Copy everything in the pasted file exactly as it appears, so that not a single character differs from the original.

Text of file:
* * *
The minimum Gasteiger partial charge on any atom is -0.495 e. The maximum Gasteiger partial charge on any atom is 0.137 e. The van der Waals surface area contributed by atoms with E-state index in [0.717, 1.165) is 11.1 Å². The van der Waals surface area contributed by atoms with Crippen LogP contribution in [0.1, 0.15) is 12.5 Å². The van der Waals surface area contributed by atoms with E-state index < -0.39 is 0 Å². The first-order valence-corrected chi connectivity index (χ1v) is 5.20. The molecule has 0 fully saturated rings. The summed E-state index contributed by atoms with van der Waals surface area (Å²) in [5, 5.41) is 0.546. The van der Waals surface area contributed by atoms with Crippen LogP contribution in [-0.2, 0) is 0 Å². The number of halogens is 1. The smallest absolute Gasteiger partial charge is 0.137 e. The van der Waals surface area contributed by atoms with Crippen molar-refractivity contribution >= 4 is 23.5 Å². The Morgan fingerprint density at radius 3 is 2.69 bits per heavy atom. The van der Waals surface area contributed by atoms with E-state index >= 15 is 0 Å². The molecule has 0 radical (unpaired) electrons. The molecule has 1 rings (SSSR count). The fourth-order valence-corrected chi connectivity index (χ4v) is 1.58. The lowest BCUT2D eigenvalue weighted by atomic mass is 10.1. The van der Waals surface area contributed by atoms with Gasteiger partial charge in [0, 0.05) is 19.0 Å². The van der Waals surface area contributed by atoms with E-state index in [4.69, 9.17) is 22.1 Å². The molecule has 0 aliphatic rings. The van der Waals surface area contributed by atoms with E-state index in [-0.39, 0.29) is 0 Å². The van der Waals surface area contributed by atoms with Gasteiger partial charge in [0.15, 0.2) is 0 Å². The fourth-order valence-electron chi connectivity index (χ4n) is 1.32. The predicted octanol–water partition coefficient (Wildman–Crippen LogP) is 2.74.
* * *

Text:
The minimum Gasteiger partial charge on any atom is -0.495 e. The maximum Gasteiger partial charge on any atom is 0.137 e. The van der Waals surface area contributed by atoms with E-state index in [0.717, 1.165) is 11.1 Å². The van der Waals surface area contributed by atoms with Crippen LogP contribution in [0.1, 0.15) is 12.5 Å². The van der Waals surface area contributed by atoms with E-state index < -0.39 is 0 Å². The first-order valence-corrected chi connectivity index (χ1v) is 5.20. The molecule has 0 fully saturated rings. The summed E-state index contributed by atoms with van der Waals surface area (Å²) in [5, 5.41) is 0.546. The van der Waals surface area contributed by atoms with Crippen LogP contribution in [-0.2, 0) is 0 Å². The number of halogens is 1. The smallest absolute Gasteiger partial charge is 0.137 e. The van der Waals surface area contributed by atoms with Crippen molar-refractivity contribution >= 4 is 23.5 Å². The Morgan fingerprint density at radius 3 is 2.69 bits per heavy atom. The van der Waals surface area contributed by atoms with E-state index >= 15 is 0 Å². The molecule has 0 radical (unpaired) electrons. The molecule has 1 rings (SSSR count). The fourth-order valence-corrected chi connectivity index (χ4v) is 1.58. The lowest BCUT2D eigenvalue weighted by atomic mass is 10.1. The van der Waals surface area contributed by atoms with Gasteiger partial charge in [0, 0.05) is 19.0 Å². The van der Waals surface area contributed by atoms with E-state index in [4.69, 9.17) is 22.1 Å². The molecule has 0 aliphatic rings. The van der Waals surface area contributed by atoms with E-state index in [-0.39, 0.29) is 0 Å². The van der Waals surface area contributed by atoms with Gasteiger partial charge in [0.15, 0.2) is 0 Å². The fourth-order valence-electron chi connectivity index (χ4n) is 1.32. The predicted octanol–water partition coefficient (Wildman–Crippen LogP) is 2.74.